When I consider the question of “what is science?” I remember a poster depicting the steps of the Scientific Method that hung on the wall of my 6th grade Biology classroom.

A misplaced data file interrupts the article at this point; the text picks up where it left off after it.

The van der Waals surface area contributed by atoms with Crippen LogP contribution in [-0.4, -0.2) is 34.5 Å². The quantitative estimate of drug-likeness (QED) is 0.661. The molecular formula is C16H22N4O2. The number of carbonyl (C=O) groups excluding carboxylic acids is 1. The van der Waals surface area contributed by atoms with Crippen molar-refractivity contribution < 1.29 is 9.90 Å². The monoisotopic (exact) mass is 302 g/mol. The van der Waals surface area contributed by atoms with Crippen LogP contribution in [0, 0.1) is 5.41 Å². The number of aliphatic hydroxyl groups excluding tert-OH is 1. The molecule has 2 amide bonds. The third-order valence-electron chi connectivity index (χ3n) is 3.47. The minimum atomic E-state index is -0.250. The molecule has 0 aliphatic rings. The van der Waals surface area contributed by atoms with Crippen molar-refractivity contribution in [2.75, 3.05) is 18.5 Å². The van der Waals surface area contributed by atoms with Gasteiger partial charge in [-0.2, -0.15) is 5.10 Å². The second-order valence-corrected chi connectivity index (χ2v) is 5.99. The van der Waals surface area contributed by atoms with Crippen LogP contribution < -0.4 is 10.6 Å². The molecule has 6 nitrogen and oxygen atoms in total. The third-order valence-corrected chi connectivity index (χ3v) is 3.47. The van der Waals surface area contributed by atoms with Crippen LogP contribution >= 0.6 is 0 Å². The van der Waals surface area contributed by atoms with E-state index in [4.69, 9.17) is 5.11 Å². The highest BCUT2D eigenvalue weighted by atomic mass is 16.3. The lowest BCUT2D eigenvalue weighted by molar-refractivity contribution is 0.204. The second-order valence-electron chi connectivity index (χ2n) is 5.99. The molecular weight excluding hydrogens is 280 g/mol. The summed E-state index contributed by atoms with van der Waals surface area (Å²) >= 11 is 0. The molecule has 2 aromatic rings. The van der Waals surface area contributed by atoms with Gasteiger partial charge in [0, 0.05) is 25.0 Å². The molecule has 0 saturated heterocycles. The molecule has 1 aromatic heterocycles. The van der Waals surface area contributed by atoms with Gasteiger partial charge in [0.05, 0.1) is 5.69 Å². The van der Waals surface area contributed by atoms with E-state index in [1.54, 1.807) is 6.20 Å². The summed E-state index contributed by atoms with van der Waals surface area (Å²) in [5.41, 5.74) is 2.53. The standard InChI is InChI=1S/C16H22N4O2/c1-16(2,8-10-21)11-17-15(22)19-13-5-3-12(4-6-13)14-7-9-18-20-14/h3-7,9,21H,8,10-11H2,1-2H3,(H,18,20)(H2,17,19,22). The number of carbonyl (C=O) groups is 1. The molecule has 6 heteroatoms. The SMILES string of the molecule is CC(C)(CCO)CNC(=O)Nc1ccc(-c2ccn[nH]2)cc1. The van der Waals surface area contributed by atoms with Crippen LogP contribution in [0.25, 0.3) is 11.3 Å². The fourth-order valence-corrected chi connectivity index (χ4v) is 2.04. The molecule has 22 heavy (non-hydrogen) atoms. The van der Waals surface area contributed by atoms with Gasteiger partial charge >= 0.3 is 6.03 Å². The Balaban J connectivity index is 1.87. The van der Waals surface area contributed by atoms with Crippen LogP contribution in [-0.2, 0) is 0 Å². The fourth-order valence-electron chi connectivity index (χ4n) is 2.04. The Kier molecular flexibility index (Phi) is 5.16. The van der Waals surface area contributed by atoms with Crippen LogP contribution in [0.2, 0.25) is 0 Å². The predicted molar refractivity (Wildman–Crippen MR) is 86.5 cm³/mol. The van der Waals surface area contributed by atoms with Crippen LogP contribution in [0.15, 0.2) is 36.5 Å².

It listed, Observe -> Research -> Hypothesis -> Experiment -> Analysis -> Conclusion. Without going into detail on each of these steps, the poster was actually crucial in forming my early and ongoing perceptions about science. In our Monday lecture, we considered Karl Popper’s stance on the third step, Hypothesis, as he claims that a theory that cannot be refuted cannot, then, be valid.This reminds me of a certain logical fallacy known as “Argument from Ignorance”. It occurs when someone makes a claim without providing any evidence to support it, and instead challenges anyone refuting that claim to provide evidence that would prove it wrong. This is a fallacy because the scientific method (as well as rational thought) would argue that nothing is true unless it can be tested and proven to be true. However if we assume that an unbacked claim is true unless we disprove it, then we would also, illogically, be allowed to say that every other claim that can possibly be made is always true until proven otherwise. For example, one could make the claim, without any evidence, that there is currently a teapot in orbit around Jupiter. Aside from the glaring impracticality of it, the biggest problem with this statement is that it cannot, technically, be disproven as there is no way to conjure up evidence that there is not a teapot somewhere–anywhere within a three dimensional space around Jupiter. According to Popper, this argument is automatically discredited since it cannot be proven wrong. What I consider science to be is the accumulation of every refutable hypothesis and theory and the absence of logical fallacies such as “Argument from Ignorance”. Restrictions on what constitutes as scientifically valid that are based in rationality are essential to keeping the scientific field free of absurd and unreasonable “litter” that can serve to muddy the facts to ordinary observers.